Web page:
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Biochemistry

Two homologues encoding human UDP-glucose:glycoprotein glucosyltransferase differ in mRNA expression and enzymatic activity.


PMID 10694380

Abstract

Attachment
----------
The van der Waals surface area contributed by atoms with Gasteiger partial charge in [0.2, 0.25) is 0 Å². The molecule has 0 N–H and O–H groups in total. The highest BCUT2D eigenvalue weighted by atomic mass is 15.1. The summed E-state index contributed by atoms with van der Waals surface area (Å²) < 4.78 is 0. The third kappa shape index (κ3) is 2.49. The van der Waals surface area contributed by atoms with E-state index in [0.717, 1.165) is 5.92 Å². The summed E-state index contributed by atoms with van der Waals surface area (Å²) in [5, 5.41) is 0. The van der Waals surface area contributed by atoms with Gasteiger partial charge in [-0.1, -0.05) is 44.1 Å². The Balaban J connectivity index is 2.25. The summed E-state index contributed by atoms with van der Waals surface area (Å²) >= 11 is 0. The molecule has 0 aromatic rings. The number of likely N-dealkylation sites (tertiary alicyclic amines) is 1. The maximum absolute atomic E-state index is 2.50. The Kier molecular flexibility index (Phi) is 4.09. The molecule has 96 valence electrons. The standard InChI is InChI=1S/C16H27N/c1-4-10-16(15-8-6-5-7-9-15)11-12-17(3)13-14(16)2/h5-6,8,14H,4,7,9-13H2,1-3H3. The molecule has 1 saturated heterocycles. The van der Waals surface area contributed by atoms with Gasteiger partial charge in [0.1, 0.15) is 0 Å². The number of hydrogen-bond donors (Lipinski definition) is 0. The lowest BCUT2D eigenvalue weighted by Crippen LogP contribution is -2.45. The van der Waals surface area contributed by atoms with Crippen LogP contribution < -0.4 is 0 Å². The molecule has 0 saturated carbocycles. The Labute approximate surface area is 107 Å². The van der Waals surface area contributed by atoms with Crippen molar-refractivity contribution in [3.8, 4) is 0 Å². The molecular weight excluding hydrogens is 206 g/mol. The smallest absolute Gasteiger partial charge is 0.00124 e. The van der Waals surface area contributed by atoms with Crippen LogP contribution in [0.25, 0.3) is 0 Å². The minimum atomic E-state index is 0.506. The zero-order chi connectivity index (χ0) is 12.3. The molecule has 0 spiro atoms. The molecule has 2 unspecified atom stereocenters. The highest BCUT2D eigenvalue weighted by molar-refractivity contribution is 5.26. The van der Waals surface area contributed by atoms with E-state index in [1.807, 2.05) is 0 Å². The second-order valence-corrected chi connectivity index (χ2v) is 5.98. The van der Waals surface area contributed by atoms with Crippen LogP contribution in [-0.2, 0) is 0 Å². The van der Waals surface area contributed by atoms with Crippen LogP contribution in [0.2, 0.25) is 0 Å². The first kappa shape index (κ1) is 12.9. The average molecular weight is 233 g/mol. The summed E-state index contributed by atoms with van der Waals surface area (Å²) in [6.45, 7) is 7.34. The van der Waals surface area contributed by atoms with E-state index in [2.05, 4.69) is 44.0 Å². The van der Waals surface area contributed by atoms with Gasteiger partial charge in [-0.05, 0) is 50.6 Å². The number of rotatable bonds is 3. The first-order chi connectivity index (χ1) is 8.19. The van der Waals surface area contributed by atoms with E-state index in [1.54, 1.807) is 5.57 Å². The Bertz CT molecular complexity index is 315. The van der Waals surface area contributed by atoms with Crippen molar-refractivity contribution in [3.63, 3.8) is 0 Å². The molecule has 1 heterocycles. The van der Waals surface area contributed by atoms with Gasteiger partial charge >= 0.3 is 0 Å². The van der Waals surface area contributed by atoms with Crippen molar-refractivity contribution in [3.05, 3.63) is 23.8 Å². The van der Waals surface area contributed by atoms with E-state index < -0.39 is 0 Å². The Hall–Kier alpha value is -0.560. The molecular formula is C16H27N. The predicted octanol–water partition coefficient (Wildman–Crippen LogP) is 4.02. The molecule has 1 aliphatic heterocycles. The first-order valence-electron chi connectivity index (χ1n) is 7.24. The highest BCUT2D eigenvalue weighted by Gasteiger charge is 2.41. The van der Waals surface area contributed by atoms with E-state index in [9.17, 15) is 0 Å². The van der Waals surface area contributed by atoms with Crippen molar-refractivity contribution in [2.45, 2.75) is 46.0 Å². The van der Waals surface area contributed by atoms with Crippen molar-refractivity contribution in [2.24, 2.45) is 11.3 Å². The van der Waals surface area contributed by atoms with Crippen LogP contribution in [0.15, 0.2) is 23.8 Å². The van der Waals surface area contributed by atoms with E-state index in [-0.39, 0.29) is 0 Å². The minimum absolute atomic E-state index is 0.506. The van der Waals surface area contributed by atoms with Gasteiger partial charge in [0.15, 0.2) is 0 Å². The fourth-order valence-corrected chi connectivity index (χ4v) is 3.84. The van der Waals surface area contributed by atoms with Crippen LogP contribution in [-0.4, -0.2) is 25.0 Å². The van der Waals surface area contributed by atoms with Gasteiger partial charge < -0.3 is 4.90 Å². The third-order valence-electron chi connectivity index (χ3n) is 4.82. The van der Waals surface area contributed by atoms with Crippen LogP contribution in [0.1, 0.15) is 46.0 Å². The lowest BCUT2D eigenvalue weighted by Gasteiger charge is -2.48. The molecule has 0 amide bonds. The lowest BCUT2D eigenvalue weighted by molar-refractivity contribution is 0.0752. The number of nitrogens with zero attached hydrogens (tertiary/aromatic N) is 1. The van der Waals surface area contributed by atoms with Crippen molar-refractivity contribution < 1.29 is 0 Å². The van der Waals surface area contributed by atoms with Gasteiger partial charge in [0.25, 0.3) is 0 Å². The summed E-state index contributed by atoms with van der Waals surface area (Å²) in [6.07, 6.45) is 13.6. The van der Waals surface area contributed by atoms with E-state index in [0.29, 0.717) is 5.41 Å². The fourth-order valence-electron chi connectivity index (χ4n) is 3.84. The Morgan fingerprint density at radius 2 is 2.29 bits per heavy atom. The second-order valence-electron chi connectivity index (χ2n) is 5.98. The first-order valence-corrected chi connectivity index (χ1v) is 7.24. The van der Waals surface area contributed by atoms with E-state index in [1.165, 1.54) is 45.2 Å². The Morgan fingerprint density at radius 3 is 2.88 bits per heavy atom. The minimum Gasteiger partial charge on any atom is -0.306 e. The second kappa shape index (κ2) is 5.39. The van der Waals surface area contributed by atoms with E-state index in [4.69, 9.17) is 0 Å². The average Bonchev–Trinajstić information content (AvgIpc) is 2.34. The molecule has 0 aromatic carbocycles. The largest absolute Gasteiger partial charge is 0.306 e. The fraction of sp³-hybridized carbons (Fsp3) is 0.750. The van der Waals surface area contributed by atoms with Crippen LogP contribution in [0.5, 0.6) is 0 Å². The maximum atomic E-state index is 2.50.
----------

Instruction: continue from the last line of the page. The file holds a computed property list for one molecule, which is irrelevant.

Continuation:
UDP-glucose:glycoprotein glucosyltransferase (UGT) is a soluble protein of the endoplasmic reticulum (ER) that operates as a gatekeeper for quality control by preventing transport of improperly folded glycoproteins out of the ER. We report the isolation of two cDNAs encoding human UDP-glucose:glycoprotein glucosyltransferase homologues. HUGT1 encodes a 1555 amino acid polypeptide that, upon cleavage of an N-terminal signal peptide, is predicted to produce a soluble 173 kDa protein with the ER retrieval signal REEL. HUGT2 encodes a 1516 amino acid polypeptide that also contains a signal peptide and the ER retrieval signal HDEL. HUGT1 shares 55% identity with HUGT2 and 31-45% identity with Drosophila, Caenorhabditis elegans, and Schizosaccharomyces pombe homologues, with most extensive conservation of residues in the carboxy-terminal fifth of the protein, the proposed catalytic domain. HUGT1 is expressed as multiple mRNA species that are induced to similar extents upon disruption of protein folding in the ER. In contrast, HUGT2 is transcribed as a single mRNA species that is not induced under similar conditions. HUGT1 and HUGT2 mRNAs are broadly expressed in multiple tissues and differ slightly in their tissue distribution. The HUGT1 and HUGT2 cDNAs were expressed by transient transfection in COS-1 monkey cells to obtain similar levels of protein localized to the ER. Extracts from HUGT1-transfected cells displayed a 27-fold increase in the transfer of [(14)C]glucose from UDP-[(14)C]glucose to denatured substrates. Despite its high degree of sequence identity with HUGT1, the expressed recombinant HUGT2 protein was not functional under the conditions optimized for HUGT1. Site-directed alanine mutagenesis within a highly conserved region of HUGT1 identified four residues that are essential for catalytic function.